Choosing a Connection Security Rule Type
Applies To: Windows Server 2008
Choosing a connection security rule type
You can use the New Connection Security Rule wizard to create rules for the way in which Windows Firewall with Advanced Security authenticates the computers and users that match the rule criteria. Windows Firewall with Advanced Security uses Internet Protocol security (IPsec) to protect traffic using the settings in these rules.
IPsec also provides authentication, data integrity, and data privacy (encryption) according to the profile defaults configured on the IPsec Settings tab of the Windows Firewall with Advanced Security Properties dialog box.
Connection security rules determine only how authentication takes place for allowed connections; they do not allow a connection. However, if you configure the connection security rule to require authentication, the rule will deny the connection if authentication fails. To allow a connection, you must create an inbound or outbound firewall rule.
The wizard provides four predefined types of rules. You can also create a custom rule that you can configure to suit your security needs.
As a best practice, give connection security rules a unique name. Unique names makes management using the netsh commands much easier.
An isolation rule restricts connections based on authentication criteria that you define. For example, you can use this rule type to isolate computers in your domain from computers outside your domain, such as computers on the Internet or another domain.
You can use this rule type to exempt specific computers or a group or range of IP addresses (computers) from being required to authenticate themselves, regardless of other connection security rules. This rule type is commonly used to grant access to infrastructure computers that this computer must communicate with before authentications can be performed. It is also used for other computers that cannot use the form of authentication you configured for this policy and profile.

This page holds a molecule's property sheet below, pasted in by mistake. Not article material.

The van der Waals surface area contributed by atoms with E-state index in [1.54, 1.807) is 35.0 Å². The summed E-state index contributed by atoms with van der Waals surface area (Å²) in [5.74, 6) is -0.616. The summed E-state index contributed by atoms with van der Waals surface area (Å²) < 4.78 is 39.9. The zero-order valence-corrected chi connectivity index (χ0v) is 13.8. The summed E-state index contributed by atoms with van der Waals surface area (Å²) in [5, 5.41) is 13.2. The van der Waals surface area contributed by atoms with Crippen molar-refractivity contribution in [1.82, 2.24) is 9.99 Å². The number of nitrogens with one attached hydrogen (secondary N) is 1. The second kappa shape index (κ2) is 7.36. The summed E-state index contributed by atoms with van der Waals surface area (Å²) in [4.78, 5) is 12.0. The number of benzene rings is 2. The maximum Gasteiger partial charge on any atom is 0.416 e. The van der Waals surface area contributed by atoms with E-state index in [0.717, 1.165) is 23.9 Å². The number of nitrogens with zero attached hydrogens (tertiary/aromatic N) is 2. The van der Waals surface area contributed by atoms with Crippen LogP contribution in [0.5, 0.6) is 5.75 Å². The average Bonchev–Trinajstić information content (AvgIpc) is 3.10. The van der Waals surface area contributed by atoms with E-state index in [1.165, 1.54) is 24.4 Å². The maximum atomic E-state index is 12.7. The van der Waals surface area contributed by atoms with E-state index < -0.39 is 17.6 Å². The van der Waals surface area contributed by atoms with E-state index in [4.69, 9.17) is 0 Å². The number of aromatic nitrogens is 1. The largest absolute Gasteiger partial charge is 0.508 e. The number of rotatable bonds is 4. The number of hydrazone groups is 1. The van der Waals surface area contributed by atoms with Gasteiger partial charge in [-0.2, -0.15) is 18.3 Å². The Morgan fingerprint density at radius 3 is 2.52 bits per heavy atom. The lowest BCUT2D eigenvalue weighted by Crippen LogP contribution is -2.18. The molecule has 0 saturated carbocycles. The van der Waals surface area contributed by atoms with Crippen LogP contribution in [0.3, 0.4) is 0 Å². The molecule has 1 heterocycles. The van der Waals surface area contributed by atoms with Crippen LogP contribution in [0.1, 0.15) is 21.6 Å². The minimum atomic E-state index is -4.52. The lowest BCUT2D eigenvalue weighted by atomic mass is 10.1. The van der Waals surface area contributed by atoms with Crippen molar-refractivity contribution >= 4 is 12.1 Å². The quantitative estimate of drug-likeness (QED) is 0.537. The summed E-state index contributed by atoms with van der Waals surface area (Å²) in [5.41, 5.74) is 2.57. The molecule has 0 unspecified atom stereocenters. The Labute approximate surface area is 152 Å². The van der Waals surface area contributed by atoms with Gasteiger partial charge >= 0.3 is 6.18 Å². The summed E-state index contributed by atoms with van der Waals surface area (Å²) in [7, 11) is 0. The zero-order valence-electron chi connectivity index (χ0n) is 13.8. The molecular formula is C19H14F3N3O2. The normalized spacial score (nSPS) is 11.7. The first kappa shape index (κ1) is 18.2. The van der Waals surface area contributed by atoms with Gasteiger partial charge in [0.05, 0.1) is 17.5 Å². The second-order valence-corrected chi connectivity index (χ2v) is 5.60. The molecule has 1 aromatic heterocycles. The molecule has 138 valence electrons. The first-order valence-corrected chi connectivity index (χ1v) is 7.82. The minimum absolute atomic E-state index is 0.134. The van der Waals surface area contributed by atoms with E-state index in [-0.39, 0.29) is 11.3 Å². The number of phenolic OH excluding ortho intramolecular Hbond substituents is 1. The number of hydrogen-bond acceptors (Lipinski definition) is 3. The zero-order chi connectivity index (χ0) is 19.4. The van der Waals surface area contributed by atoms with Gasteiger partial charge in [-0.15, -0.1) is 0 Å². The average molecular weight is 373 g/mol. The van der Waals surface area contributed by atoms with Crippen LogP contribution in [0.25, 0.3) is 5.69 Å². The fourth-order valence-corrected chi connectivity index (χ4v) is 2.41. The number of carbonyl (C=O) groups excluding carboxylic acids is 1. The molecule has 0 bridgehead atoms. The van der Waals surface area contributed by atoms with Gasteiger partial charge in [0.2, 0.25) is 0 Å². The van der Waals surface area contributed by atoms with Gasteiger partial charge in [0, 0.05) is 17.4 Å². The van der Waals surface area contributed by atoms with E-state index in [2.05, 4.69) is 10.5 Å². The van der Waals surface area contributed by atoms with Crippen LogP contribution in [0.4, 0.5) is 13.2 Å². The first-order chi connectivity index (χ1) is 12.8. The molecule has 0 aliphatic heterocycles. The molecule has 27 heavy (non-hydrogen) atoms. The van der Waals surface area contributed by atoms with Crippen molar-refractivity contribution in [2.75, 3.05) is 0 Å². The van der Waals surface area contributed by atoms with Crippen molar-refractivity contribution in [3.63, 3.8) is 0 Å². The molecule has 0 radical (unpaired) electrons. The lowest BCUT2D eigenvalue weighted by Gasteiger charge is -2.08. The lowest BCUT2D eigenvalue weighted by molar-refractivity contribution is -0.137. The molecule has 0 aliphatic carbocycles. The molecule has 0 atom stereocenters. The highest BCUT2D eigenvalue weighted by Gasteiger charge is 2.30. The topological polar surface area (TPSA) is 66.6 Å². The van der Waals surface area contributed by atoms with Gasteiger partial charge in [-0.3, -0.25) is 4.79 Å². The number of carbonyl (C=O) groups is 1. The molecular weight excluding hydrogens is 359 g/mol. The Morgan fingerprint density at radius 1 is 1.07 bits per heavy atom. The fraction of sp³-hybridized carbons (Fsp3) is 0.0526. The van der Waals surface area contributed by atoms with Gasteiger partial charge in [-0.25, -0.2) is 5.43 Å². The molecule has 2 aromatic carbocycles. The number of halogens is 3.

Infrastructure computers, such as Active Directory domain controllers, certification authorities (CAs), or DHCP servers, might be allowed to communicate with this computer before authentication can be performed.
To create an authentication exemption rule, you only need to specify the computers or a group or range of IP addresses (computers) and give the rule a name and description (optional).
Although the computers are exempt from authentication, they might still be blocked by the firewall unless a firewall rule is created to allow them to connect.
Use this rule type to authenticate the communications between two specific computers, between two groups of computers, between two subnets, or between a specific computer and a group of computers or a subnet. You might use this rule to authenticate the traffic between a database server and a business-layer computer, or between an infrastructure computer and another server.
Use this rule type to secure communications traveling between two peer computers through tunnel endpoints, such as virtual private networking (VPN) or IPsec Layer Two Tunneling Protocol (L2TP) tunnels.
Use this rule type to create a rule that requires special settings.